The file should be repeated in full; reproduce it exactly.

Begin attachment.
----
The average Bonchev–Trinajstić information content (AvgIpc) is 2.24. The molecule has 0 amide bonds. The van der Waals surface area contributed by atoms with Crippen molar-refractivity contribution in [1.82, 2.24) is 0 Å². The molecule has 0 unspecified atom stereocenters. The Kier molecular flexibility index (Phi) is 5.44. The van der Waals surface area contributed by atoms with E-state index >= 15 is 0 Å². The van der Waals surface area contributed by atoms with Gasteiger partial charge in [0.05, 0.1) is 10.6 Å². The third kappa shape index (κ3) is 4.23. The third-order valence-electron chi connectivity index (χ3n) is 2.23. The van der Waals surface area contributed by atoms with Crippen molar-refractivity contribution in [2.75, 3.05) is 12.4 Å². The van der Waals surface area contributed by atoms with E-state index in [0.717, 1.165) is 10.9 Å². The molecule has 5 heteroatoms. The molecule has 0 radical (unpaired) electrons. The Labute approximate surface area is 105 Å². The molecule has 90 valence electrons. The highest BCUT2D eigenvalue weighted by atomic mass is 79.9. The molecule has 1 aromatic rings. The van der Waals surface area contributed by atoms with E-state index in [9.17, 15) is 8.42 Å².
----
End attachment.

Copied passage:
The average Bonchev–Trinajstić information content (AvgIpc) is 2.24. The molecule has 0 amide bonds. The van der Waals surface area contributed by atoms with Crippen molar-refractivity contribution in [1.82, 2.24) is 0 Å². The molecule has 0 unspecified atom stereocenters. The Kier molecular flexibility index (Phi) is 5.44. The van der Waals surface area contributed by atoms with E-state index >= 15 is 0 Å². The van der Waals surface area contributed by atoms with Gasteiger partial charge in [0.05, 0.1) is 10.6 Å². The third kappa shape index (κ3) is 4.23. The third-order valence-electron chi connectivity index (χ3n) is 2.23. The van der Waals surface area contributed by atoms with Crippen molar-refractivity contribution in [2.75, 3.05) is 12.4 Å². The van der Waals surface area contributed by atoms with E-state index in [0.717, 1.165) is 10.9 Å². The molecule has 5 heteroatoms. The molecule has 0 radical (unpaired) electrons. The Labute approximate surface area is 105 Å². The molecule has 90 valence electrons. The highest BCUT2D eigenvalue weighted by atomic mass is 79.9. The molecule has 1 aromatic rings. The van der Waals surface area contributed by atoms with E-state index in [9.17, 15) is 8.42 Å².